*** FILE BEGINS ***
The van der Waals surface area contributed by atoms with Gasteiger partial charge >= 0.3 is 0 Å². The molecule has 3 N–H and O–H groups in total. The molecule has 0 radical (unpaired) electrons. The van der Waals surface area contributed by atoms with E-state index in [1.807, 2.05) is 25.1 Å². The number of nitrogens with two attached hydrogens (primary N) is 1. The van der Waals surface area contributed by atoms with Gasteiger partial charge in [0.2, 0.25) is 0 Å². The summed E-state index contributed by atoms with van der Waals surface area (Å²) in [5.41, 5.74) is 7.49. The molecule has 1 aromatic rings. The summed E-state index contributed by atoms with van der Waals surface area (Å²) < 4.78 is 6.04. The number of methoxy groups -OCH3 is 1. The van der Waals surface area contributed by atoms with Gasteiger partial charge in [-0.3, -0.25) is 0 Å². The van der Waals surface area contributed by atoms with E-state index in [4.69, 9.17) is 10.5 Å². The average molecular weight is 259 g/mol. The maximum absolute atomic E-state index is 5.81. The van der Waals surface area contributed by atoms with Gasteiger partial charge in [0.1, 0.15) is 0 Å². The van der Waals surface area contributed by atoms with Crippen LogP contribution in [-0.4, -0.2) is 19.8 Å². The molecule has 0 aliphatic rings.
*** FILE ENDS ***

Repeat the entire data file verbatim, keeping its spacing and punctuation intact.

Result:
The van der Waals surface area contributed by atoms with Gasteiger partial charge >= 0.3 is 0 Å². The molecule has 3 N–H and O–H groups in total. The molecule has 0 radical (unpaired) electrons. The van der Waals surface area contributed by atoms with E-state index in [1.807, 2.05) is 25.1 Å². The number of nitrogens with two attached hydrogens (primary N) is 1. The van der Waals surface area contributed by atoms with Gasteiger partial charge in [0.2, 0.25) is 0 Å². The summed E-state index contributed by atoms with van der Waals surface area (Å²) in [5.41, 5.74) is 7.49. The molecule has 1 aromatic rings. The summed E-state index contributed by atoms with van der Waals surface area (Å²) < 4.78 is 6.04. The number of methoxy groups -OCH3 is 1. The van der Waals surface area contributed by atoms with Gasteiger partial charge in [-0.3, -0.25) is 0 Å². The van der Waals surface area contributed by atoms with E-state index in [4.69, 9.17) is 10.5 Å². The average molecular weight is 259 g/mol. The maximum absolute atomic E-state index is 5.81. The van der Waals surface area contributed by atoms with Gasteiger partial charge in [0.1, 0.15) is 0 Å². The van der Waals surface area contributed by atoms with Crippen LogP contribution in [-0.4, -0.2) is 19.8 Å². The molecule has 0 aliphatic rings.